(CN) – As courts across the country respond to the spread of the coronavirus by postponing jury trials and limiting who enters buildings, a federal courthouse in northern Georgia closed Tuesday after a security officer was hospitalized with symptoms consistent with COVID-19.
Chief U.S. District Judge Thomas Thrash Jr. issued the two-page order Tuesday afternoon after he was told a court security officer who was working at the courthouse in Rome “has been hospitalized with symptoms being treated as a presumptive positive for COVID-19.”
Although he was feeling ill, the officer worked the week before being hospitalized, Thrash wrote.
“The duties of the court security officer … brought him into direct contact with court and agency staff throughout the courthouse as well as members of the public entering the courthouse,” the order states.
Thrash, a Bill Clinton appointee, wrote it will take several days to confirm that the officer has the coronavirus.
It is believed to be the first federal courthouse to close directly because of an infection. The Northern District of Georgia allows electronic filing.
Thrash’s closure order comes a day after he issued a general order providing guidance how the four federal courthouses in the Northern District of Georgia should respond to the outbreak of COVID-19: postponing jury trials and grand jury proceedings 30 days, but keeping courthouses open.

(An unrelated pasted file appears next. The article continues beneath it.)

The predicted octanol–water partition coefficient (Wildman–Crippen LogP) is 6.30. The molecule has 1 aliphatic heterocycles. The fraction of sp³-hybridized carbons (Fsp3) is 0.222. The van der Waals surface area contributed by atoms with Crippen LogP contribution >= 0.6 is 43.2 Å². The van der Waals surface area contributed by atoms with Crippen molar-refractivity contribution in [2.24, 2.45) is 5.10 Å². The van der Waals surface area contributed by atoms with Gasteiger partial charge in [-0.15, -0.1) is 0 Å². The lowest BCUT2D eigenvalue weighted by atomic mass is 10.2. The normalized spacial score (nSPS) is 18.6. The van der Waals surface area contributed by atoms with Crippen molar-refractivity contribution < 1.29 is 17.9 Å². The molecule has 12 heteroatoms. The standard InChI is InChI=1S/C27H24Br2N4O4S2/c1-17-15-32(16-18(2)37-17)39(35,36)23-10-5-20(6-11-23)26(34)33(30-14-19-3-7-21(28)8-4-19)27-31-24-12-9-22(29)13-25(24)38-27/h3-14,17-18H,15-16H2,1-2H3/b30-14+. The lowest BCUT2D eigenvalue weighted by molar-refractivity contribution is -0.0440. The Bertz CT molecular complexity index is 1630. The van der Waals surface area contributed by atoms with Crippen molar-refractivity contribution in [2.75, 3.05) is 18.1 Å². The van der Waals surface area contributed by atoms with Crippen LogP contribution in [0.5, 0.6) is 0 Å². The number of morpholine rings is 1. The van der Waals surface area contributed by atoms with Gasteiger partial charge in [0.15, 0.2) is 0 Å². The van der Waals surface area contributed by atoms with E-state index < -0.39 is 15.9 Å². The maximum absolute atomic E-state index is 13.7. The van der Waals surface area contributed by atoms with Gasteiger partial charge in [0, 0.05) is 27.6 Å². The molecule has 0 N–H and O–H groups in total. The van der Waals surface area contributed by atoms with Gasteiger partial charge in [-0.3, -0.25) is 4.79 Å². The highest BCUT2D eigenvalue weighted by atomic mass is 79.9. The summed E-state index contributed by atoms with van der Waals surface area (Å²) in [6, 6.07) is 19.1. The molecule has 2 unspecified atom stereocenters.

When Thrash wrote his first order Monday, about 100 cases of COVID-19 cases had been confirmed in Georgia. One person died. By Tuesday, the total number of Peach State cases rose to 146, according to state health officials.
The General Services Administration and the U.S. Attorney’s Office for Northern Georgia did not return a request for comment. A spokesperson for the U.S. Marshals Service said the agency did not have a comment for now.
The Rome federal courthouse will remain closed until further notice.
Across the country, the Northern District of California on Monday night announced a full closure of all its courthouses through May 1.